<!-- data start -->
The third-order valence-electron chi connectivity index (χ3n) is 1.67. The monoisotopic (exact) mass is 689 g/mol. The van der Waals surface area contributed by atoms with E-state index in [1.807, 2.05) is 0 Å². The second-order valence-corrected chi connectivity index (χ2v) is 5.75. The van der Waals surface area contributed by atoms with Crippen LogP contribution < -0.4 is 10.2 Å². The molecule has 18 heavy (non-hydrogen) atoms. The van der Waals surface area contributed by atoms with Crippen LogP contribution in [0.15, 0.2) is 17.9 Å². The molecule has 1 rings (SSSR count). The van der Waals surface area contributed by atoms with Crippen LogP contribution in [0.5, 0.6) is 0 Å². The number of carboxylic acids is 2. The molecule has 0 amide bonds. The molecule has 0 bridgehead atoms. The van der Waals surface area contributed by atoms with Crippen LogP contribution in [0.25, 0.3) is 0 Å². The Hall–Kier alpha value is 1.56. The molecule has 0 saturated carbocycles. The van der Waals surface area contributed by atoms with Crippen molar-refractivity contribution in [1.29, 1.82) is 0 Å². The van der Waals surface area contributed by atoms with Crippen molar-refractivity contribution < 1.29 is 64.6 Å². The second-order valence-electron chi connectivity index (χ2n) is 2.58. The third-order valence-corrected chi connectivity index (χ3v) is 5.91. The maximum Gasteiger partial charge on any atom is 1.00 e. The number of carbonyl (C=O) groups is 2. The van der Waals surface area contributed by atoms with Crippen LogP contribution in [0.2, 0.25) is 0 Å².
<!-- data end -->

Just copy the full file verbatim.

The third-order valence-electron chi connectivity index (χ3n) is 1.67. The monoisotopic (exact) mass is 689 g/mol. The van der Waals surface area contributed by atoms with E-state index in [1.807, 2.05) is 0 Å². The second-order valence-corrected chi connectivity index (χ2v) is 5.75. The van der Waals surface area contributed by atoms with Crippen LogP contribution < -0.4 is 10.2 Å². The molecule has 18 heavy (non-hydrogen) atoms. The van der Waals surface area contributed by atoms with Crippen LogP contribution in [0.15, 0.2) is 17.9 Å². The molecule has 1 rings (SSSR count). The van der Waals surface area contributed by atoms with Crippen LogP contribution in [0.5, 0.6) is 0 Å². The number of carboxylic acids is 2. The molecule has 0 amide bonds. The molecule has 0 bridgehead atoms. The van der Waals surface area contributed by atoms with Crippen LogP contribution in [0.25, 0.3) is 0 Å². The Hall–Kier alpha value is 1.56. The molecule has 0 saturated carbocycles. The van der Waals surface area contributed by atoms with Crippen molar-refractivity contribution in [1.29, 1.82) is 0 Å². The van der Waals surface area contributed by atoms with Crippen molar-refractivity contribution < 1.29 is 64.6 Å². The second-order valence-electron chi connectivity index (χ2n) is 2.58. The third-order valence-corrected chi connectivity index (χ3v) is 5.91. The maximum Gasteiger partial charge on any atom is 1.00 e. The number of carbonyl (C=O) groups is 2. The van der Waals surface area contributed by atoms with Crippen LogP contribution in [0.2, 0.25) is 0 Å².